Weaveworks contractor Lucas Käldström recently published an article on the Kubernetes blog about the latest release of kubeadm v1.8. The SIG-cluster-lifecycle group has made continuous progress cementing kubeadm as the easiest Kubernetes installation method since its initial announcement in October 2016.
What’s new in the latest version of kubeadm?
Security and stability was the highest priority for kubeadm v1.6 and v1.7. This time for kubeadm v1.8, it was all about making it more extendable. There were a lot of new features and improvements added to this cycle, but one-command upgrades are the flashiest.
Users can now generate certificates and write control plane arguments to kubeadm. These updates, specifically including
kubeadm alpha phase command, is a part of the initiative to make kubeadm more modular, and usable by higher-level consumers that integrate parts of it into their system. You can now invoke sub-atomic bootstrap steps as well as doing everything with
Now, users can check to see if their system can handle an upgrade before implementing it. This will return information about the health of the cluster and the versions available for you to upgrade to. You can also specify a
--dry-run flag to see how an upgrade will affect your cluster. Once you decide you want to upgrade, you just need to type
kubeadm upgrade apply v1.8.0. It’s that simple. This is a much safer way of upgrading a cluster compared to in earlier kubeadm releases.
While self-hosting won’t be the default until v1.9, users are able to test this feature in experimental clusters. Self-hosting refers to setting up the control plane in a way that allows you to manage the control plane using Kubernetes primitives. High availability will be implemented in successive versions of kubeadm. The management of the control plane components will be much simpler as one can rely on Kubernetes resources like DaemonSets.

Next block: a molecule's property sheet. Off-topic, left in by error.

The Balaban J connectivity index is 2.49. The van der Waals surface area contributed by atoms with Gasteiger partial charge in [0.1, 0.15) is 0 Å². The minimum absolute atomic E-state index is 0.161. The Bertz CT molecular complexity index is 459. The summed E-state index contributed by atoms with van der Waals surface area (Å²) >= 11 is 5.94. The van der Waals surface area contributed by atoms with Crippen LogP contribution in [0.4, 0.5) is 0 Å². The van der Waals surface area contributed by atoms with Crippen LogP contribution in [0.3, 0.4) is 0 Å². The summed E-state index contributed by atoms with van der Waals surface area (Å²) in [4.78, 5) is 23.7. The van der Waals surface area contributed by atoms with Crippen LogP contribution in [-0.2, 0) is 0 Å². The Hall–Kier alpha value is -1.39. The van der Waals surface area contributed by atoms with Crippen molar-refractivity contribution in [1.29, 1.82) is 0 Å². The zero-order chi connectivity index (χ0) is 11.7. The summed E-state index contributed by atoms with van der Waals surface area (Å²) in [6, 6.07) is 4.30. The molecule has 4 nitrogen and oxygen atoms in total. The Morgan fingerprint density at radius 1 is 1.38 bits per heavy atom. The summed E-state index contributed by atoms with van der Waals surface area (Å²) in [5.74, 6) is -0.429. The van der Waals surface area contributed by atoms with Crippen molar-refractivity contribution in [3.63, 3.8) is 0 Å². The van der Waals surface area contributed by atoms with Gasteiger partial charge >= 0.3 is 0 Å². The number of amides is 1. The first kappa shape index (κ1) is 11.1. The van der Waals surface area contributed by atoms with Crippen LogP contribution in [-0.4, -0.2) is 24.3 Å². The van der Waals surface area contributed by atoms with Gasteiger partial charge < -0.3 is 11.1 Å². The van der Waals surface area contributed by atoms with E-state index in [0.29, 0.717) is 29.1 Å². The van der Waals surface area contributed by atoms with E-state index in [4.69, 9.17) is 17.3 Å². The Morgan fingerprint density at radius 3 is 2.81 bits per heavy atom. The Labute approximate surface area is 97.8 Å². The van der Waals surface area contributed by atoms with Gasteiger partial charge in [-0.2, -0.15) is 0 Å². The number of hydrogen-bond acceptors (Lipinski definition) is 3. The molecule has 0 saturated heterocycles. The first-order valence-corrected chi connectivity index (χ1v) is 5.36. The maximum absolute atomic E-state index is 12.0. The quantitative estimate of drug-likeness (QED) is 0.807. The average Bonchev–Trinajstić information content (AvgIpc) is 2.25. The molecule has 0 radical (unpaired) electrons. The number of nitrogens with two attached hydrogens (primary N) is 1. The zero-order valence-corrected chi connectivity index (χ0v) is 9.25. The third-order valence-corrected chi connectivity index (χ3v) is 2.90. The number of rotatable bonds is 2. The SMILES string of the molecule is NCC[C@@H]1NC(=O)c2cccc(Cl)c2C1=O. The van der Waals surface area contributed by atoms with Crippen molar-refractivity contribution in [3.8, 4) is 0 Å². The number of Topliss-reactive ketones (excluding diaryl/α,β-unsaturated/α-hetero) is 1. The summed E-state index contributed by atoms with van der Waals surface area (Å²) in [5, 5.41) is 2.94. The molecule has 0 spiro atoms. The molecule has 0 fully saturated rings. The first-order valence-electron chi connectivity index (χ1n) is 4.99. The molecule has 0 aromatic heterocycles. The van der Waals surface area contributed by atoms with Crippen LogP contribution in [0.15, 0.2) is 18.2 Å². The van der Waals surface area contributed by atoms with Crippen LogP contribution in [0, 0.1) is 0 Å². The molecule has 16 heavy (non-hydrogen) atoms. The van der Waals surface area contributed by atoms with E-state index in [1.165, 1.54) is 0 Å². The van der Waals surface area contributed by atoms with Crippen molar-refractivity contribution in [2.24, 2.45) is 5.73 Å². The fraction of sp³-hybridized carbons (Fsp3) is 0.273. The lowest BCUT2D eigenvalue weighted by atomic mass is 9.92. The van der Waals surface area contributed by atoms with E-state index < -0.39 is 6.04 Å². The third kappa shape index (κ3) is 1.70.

While the new features present in kubeadm v1.8 are important, Lucas’ biggest stress was on the scope of kubeadm as a whole.
SIG-cluster-lifecycle’s goal has always been to make kubeadm a building block for deploying Kubernetes clusters. There is a lot of fragmentation currently within the Kubernetes ecosystem because vast amount of end-to-end installers that do similar things slightly differently. Each new version of Kubernetes will make these installers more disparate, creating problems for users who rely on installer-specific hooks that are not standardized. The hope is that making kubeadm the basis of all Kubernetes deployments will make more conformant clusters a reality.
Kubeadm performs the actions necessary to get a minimum viable cluster up and running. It only cares about getting Kubernetes on a machine, not what type of machine or architecture it is. Provisioning machines or installing fancy add-ons is not and has not been in the scope for kubeadm.
The future of kubeadm
Already, v1.9 is coming up quickly. Users can expect certificate rotation to be figured out by March 2018 to align with Kubernetes’ planned upgrades. They have already made some improvements around certificate rotation together with SIG-Auth, but SIG-Cluster-Lifecycle continuously works towards the end goal of making all cluster credentials easily rotatable.
They also plan to address high availability (or multi-master) as an alpha feature in v1.9 as this has been a regular request from their user base.
Anyone can get involved
Like Kubernetes, kubeadm is a community project and anyone can get involved. It doesn’t matter what your skill level or experience is, there is a way for you to participate. As Lucas points out in his original post, kubeadm is a fantastic way to learn more about how Kubernetes works.
Those interested can also join the kubeadm adoption Working Group, an ongoing effort between SIG-Cluster-Lifecycle and other Special Interest Groups and projects around in the community.